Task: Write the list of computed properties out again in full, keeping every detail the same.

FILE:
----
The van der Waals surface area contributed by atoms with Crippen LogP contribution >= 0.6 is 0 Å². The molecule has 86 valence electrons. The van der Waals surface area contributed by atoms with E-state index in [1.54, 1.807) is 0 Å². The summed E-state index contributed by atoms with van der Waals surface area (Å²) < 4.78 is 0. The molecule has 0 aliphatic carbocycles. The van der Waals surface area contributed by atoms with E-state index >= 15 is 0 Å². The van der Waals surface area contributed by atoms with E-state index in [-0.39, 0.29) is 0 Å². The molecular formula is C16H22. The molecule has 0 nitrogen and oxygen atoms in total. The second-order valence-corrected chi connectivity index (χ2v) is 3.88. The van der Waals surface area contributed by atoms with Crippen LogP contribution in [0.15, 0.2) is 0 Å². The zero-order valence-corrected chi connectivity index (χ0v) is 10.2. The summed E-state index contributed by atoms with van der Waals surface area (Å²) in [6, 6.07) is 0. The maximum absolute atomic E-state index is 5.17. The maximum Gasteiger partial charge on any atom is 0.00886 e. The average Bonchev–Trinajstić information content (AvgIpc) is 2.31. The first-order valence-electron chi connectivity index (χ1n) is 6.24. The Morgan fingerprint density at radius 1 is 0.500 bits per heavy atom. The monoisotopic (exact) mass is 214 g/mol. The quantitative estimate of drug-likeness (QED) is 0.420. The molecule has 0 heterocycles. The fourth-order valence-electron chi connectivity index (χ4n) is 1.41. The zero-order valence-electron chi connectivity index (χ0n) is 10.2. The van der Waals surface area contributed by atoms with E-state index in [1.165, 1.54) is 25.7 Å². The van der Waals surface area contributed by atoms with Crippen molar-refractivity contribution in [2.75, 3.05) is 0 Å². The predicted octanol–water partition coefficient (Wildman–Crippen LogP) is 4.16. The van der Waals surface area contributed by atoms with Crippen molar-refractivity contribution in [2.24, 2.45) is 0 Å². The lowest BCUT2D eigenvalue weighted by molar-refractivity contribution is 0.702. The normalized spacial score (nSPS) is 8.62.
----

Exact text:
The van der Waals surface area contributed by atoms with Crippen LogP contribution >= 0.6 is 0 Å². The molecule has 86 valence electrons. The van der Waals surface area contributed by atoms with E-state index in [1.54, 1.807) is 0 Å². The summed E-state index contributed by atoms with van der Waals surface area (Å²) < 4.78 is 0. The molecule has 0 aliphatic carbocycles. The van der Waals surface area contributed by atoms with E-state index >= 15 is 0 Å². The van der Waals surface area contributed by atoms with E-state index in [-0.39, 0.29) is 0 Å². The molecular formula is C16H22. The molecule has 0 nitrogen and oxygen atoms in total. The second-order valence-corrected chi connectivity index (χ2v) is 3.88. The van der Waals surface area contributed by atoms with Crippen LogP contribution in [0.15, 0.2) is 0 Å². The zero-order valence-corrected chi connectivity index (χ0v) is 10.2. The summed E-state index contributed by atoms with van der Waals surface area (Å²) in [6, 6.07) is 0. The maximum absolute atomic E-state index is 5.17. The maximum Gasteiger partial charge on any atom is 0.00886 e. The average Bonchev–Trinajstić information content (AvgIpc) is 2.31. The first-order valence-electron chi connectivity index (χ1n) is 6.24. The Morgan fingerprint density at radius 1 is 0.500 bits per heavy atom. The monoisotopic (exact) mass is 214 g/mol. The quantitative estimate of drug-likeness (QED) is 0.420. The molecule has 0 heterocycles. The fourth-order valence-electron chi connectivity index (χ4n) is 1.41. The zero-order valence-electron chi connectivity index (χ0n) is 10.2. The van der Waals surface area contributed by atoms with E-state index in [1.165, 1.54) is 25.7 Å². The van der Waals surface area contributed by atoms with Crippen molar-refractivity contribution in [2.75, 3.05) is 0 Å². The predicted octanol–water partition coefficient (Wildman–Crippen LogP) is 4.16. The van der Waals surface area contributed by atoms with Crippen molar-refractivity contribution in [2.24, 2.45) is 0 Å². The lowest BCUT2D eigenvalue weighted by molar-refractivity contribution is 0.702. The normalized spacial score (nSPS) is 8.62.